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Keeping Patients Engaged is Key to Better Healthcare

Patient centeredness means making sure the patients’ needs and values direct the care they receive. Each patient is different, with individual preferences, and fulfilling that concept of putting the patient first means paying attention to those differences every time. (AFMS Photo)

Patient centeredness means making sure the patients’ needs and values direct the care they receive. Each patient is different, with individual preferences, and fulfilling that concept of putting the patient first means paying attention to those differences every time. (AFMS Photo)

FALLS CHURCH, Va. -- Patient centeredness means making sure the patients’ needs and values direct the care they receive. Each patient is different, with individual preferences, and fulfilling that concept of putting the patient first means paying attention to those differences every time.
 

“What matters is what the patient wants. We have to get away from thinking we dictate the care,” said Col. Leslie Knight, commander of the 779th Medical Group at Joint Base Andrews, Md. “We are partners with the patients in their own care. The more involved they are, the more they care about their own healthcare, and the more we can meet them where they are, the better off they’ll be.”

The first step to getting doctors and patients on the same page is increasing the patients’ understanding of why the doctor is making one recommendation versus another.

“They might not know unless we’ve taught them and helped them to understand why it’s important,” Knight said. “The more they understand, the more they are willing to do what we ask them to do or to have a conversation about why they are unable to do it."

In order to get patients the help they need, clinics and hospitals need a staff that’s willing to do so. With everything doctors, nurses and technicians have to deal with every day, asking them to get to know patients individually can be a tough task.

“Everybody's working hard. I don't know of a single area in the Air Force that feels like they have enough people to do the job. So we try to take time to find that balance,” Knight said. “I think for staff members who are willing to engage their patients it's not difficult at all. Healthcare is very personal. Patients come to us and they tell us stuff they've never told anyone in the whole wide world, and they trust us with that information. They are coming to us engaged.”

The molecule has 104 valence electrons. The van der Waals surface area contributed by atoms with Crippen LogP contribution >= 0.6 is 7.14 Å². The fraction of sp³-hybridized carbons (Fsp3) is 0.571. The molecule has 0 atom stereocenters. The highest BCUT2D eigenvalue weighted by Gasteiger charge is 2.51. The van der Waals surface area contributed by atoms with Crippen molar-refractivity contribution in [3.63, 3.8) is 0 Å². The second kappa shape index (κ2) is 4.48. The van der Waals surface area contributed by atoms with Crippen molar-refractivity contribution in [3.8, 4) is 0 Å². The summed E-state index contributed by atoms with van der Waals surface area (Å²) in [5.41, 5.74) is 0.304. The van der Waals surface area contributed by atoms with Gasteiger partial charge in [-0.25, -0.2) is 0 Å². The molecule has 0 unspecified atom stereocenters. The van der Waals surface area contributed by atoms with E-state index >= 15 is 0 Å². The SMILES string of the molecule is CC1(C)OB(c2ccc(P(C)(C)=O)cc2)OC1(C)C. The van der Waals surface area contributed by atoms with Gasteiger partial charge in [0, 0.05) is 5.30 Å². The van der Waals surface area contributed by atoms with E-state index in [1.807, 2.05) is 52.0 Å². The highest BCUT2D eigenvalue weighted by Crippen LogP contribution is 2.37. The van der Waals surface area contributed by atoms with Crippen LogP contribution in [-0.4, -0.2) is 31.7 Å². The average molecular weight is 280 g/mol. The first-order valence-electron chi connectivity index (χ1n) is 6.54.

Knight has found other ways to engage with patients, too. In previous commands she has started programs to put patients on committees around her facilities to get their direct feedback on what’s happening and even become more involved on social media.

“I knew we had turned a corner when people would start tagging us on Facebook,” she said. “It was amazing. Our community was totally engaged and interested in what we were doing and we were having a two way conversation. It wasn't just us putting out messages trying to teach them about healthcare or about the clinic. They were actually interacting with us.”

This sort of engagement has led to Knight personally helping patients get problems resolved and improve the care provided by the clinic she commands. The principals of patient centeredness and keeping patients engaged in their own healthcare have been around for a long time, and Knight said it’s what makes military medicine special.

“In the military, we have had a special relationship with our patients from the beginning. Our retirees are desperate to come back to us because they know we understand them,” she said. “Trusted Care has always been here, we just haven't always called it that. To make it not go away, we just have to keep doing it.”